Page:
Five Requirements for Organizational Justice
Ethical companies, by definition, have a robust system for internal organizational justice.
A company that suffers from unequal treatment of similarly situated executives, managers, and employees cannot maintain an ethical culture. Unequal justice will undermine employee morale, reporting of misconduct, and overall productivity rapidly. Cynicism breeds contempt, and there is nothing like employee discontent when it comes to the sustainability of corporate productivity.
To ensure a robust system of organizational justice, a company has to maintain five important building blocks:
Senior Executive Commitment to Reporting Problems: A company’s CEO and senior executives have to articulate and demonstrate through actions that the company is committed to responding to complaints and employee concerns. A consistent message is one thing, but consistent actions are quite another. Words can become empty with a failure to act or an incorrect response to a situation.
Effective Avenues for Reporting Concerns: A company has to offer everyone access to an available mechanism for reporting concerns. This should include the ability to communicate anonymous concerns for employees who need such assurances. The mechanism for collecting these concerns has to be responsive, available, and timely in handling and following up on employee concerns.
A Fair, Responsive, and Timely Internal Investigation Protocol: Once a complaint or concern is reported, the company has to adhere to a set of procedures that are internally published and communicated to everyone in the company. Internal investigations have to follow pre-defined procedures and be conducted fairly. Every investigation has to be completed in a timely manner. Routine investigations should be completed in 60 to 90 days. More significant investigations will obviously require more time.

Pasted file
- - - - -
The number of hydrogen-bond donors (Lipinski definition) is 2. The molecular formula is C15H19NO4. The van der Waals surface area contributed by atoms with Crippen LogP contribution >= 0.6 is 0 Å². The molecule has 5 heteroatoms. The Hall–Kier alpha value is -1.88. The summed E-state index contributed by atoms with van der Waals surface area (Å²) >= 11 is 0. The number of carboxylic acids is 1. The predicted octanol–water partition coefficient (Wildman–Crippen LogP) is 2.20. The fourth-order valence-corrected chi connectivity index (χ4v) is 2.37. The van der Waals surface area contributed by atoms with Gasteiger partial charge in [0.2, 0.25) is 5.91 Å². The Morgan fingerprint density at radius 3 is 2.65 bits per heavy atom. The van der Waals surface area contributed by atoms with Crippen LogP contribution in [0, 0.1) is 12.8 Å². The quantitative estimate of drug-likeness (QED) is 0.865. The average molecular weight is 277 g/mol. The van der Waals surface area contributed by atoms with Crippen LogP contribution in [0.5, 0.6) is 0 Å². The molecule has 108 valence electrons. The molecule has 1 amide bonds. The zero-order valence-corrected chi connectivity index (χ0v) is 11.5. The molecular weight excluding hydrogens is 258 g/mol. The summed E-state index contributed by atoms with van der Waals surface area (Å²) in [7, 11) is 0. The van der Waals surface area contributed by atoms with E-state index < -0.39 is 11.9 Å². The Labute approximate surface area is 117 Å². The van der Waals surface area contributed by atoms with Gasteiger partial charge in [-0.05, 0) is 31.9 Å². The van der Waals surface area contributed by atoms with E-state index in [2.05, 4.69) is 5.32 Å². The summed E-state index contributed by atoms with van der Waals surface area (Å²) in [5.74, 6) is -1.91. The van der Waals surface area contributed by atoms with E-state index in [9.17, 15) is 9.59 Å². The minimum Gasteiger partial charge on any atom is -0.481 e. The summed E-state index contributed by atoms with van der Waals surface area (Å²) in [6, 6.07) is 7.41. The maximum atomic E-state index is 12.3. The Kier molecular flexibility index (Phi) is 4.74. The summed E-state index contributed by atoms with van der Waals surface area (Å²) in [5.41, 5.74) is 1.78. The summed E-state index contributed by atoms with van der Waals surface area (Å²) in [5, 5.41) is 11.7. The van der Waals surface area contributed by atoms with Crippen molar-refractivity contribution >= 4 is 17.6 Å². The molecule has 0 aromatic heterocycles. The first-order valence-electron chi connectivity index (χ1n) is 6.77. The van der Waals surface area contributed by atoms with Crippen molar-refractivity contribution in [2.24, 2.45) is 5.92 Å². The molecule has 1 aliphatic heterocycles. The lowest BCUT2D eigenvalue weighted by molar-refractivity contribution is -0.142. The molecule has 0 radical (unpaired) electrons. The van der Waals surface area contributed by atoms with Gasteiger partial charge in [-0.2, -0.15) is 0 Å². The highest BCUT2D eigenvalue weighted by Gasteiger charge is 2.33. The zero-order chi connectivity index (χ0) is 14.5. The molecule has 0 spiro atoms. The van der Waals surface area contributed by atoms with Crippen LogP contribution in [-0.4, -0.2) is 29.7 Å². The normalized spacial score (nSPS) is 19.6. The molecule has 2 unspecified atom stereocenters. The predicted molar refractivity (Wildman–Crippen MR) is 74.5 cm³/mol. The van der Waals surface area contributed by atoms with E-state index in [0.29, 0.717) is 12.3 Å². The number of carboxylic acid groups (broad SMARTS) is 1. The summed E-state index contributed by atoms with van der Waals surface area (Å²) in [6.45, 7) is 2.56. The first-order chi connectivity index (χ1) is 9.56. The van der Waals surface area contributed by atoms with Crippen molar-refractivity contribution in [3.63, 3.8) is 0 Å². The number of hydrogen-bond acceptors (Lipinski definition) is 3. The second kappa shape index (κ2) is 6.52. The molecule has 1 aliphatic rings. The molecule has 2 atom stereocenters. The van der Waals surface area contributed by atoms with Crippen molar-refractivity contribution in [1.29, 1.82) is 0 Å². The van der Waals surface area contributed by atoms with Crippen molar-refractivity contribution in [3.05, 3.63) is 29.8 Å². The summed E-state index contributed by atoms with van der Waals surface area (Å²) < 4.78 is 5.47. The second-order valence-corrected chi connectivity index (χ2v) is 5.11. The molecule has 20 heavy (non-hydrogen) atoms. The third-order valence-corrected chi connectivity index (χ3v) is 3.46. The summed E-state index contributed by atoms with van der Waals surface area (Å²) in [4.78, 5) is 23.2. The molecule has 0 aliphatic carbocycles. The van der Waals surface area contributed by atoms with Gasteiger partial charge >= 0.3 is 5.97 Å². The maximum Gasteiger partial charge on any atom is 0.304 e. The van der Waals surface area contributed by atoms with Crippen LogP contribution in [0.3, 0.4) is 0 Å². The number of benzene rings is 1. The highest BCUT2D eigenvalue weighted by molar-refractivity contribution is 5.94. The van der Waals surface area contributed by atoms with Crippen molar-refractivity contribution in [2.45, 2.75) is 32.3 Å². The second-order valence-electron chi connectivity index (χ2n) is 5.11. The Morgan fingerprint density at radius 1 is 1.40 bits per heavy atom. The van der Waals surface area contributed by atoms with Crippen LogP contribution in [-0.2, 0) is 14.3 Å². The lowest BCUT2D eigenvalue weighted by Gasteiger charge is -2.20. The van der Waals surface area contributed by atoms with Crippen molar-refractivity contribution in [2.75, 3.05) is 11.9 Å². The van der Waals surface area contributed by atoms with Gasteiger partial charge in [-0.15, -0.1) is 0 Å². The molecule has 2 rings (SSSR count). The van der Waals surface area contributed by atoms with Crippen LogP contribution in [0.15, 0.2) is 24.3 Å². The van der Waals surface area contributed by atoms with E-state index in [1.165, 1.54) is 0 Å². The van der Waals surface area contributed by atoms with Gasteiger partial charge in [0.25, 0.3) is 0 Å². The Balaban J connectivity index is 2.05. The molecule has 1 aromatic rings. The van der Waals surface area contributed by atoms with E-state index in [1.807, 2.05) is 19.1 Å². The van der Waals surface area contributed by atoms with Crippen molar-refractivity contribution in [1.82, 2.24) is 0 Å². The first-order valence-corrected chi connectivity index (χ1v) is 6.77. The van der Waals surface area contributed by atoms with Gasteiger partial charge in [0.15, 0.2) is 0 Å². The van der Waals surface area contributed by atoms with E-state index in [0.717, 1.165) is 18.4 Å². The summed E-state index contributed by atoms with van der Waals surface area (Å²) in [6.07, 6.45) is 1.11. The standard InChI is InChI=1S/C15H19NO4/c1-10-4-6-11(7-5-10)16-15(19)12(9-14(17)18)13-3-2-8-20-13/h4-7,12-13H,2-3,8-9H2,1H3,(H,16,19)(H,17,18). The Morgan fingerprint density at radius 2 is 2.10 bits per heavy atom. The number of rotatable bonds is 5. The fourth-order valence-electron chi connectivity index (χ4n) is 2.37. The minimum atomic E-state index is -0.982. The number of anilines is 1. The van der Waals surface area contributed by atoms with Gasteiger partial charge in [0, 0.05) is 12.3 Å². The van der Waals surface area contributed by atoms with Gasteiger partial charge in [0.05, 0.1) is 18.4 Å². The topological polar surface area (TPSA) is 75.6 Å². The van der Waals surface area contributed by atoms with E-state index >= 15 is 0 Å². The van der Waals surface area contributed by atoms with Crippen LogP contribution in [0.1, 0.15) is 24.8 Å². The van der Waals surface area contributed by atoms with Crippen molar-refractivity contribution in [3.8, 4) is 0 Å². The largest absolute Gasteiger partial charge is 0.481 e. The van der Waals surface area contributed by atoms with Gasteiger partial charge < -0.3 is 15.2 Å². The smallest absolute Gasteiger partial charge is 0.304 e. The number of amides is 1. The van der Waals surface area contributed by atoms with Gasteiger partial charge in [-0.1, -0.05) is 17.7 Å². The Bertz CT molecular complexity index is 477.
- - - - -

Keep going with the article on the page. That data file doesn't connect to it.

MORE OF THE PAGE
Consistent and Fair Disciplinary Resolutions: Assuming that a company conducts its investigations fairly and in a timely manner, those that are substantiated have to be resolved consistent without regard to the person’s seniority. In other words, similarly situated offenders have to be treated the same. If a lower-level employee is given harsher discipline than a high-level executive who commits the same infraction, organizational justice will be undermined. Employee perception of the resolution of internal investigations is critical to ensure morale.
One way to ensure consistent resolution of disciplinary cases is to create a committee of representatives from key corporate functions and require them to resolve investigations by imposing appropriate disciplinary actions. A committee often is an important mechanism to ensure consistency and fair treatment.
Protection of Whistleblowers: A company that does not protect its whistleblowers and complainants is doomed to suffer from dysfunctional justice. It is one thing to say that you protect whistleblowers; it is another to take action against someone in the company who retaliated against a whistleblower.
Perhaps the most effective way to promote organizational justice is to discipline an executive, a manager, or employee who has retaliated against an employee for raising a concern. The company’s message, in disciplining an employee for retaliation, will be seen as a significant commitment by the company to promote reporting of employee concerns.
It is very difficult to identify retaliation in most cases because it can be done very subtly and through a variety of indirect actions (or omissions).